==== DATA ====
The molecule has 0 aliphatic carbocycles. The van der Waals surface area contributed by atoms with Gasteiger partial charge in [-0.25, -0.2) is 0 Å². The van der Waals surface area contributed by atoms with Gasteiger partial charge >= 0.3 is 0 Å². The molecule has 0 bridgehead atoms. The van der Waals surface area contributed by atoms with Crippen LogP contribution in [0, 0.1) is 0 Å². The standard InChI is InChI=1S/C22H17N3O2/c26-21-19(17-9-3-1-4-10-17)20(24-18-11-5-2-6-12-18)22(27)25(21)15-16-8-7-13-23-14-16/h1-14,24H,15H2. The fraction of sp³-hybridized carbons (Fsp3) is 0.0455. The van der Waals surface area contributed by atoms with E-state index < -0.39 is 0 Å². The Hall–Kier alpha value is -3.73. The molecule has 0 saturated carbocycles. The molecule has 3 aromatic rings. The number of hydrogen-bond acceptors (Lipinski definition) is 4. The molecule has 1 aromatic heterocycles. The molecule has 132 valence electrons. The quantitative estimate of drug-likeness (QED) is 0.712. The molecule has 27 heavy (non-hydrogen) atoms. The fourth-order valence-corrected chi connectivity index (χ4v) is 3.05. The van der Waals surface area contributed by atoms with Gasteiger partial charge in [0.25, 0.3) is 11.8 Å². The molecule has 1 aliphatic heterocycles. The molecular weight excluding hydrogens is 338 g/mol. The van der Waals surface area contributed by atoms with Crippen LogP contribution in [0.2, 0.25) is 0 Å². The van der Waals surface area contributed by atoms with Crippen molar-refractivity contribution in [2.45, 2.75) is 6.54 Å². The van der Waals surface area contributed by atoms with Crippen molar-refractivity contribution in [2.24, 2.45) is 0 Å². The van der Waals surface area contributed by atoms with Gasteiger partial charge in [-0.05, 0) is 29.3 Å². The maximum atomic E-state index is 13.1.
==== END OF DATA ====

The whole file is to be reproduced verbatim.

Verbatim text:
The molecule has 0 aliphatic carbocycles. The van der Waals surface area contributed by atoms with Gasteiger partial charge in [-0.25, -0.2) is 0 Å². The van der Waals surface area contributed by atoms with Gasteiger partial charge >= 0.3 is 0 Å². The molecule has 0 bridgehead atoms. The van der Waals surface area contributed by atoms with Crippen LogP contribution in [0, 0.1) is 0 Å². The standard InChI is InChI=1S/C22H17N3O2/c26-21-19(17-9-3-1-4-10-17)20(24-18-11-5-2-6-12-18)22(27)25(21)15-16-8-7-13-23-14-16/h1-14,24H,15H2. The fraction of sp³-hybridized carbons (Fsp3) is 0.0455. The van der Waals surface area contributed by atoms with E-state index < -0.39 is 0 Å². The Hall–Kier alpha value is -3.73. The molecule has 0 saturated carbocycles. The molecule has 3 aromatic rings. The number of hydrogen-bond acceptors (Lipinski definition) is 4. The molecule has 1 aromatic heterocycles. The molecule has 132 valence electrons. The quantitative estimate of drug-likeness (QED) is 0.712. The molecule has 27 heavy (non-hydrogen) atoms. The fourth-order valence-corrected chi connectivity index (χ4v) is 3.05. The van der Waals surface area contributed by atoms with Gasteiger partial charge in [0.25, 0.3) is 11.8 Å². The molecule has 1 aliphatic heterocycles. The molecular weight excluding hydrogens is 338 g/mol. The van der Waals surface area contributed by atoms with Crippen LogP contribution in [0.2, 0.25) is 0 Å². The van der Waals surface area contributed by atoms with Crippen molar-refractivity contribution in [2.45, 2.75) is 6.54 Å². The van der Waals surface area contributed by atoms with Crippen molar-refractivity contribution in [2.24, 2.45) is 0 Å². The van der Waals surface area contributed by atoms with Gasteiger partial charge in [-0.05, 0) is 29.3 Å². The maximum atomic E-state index is 13.1.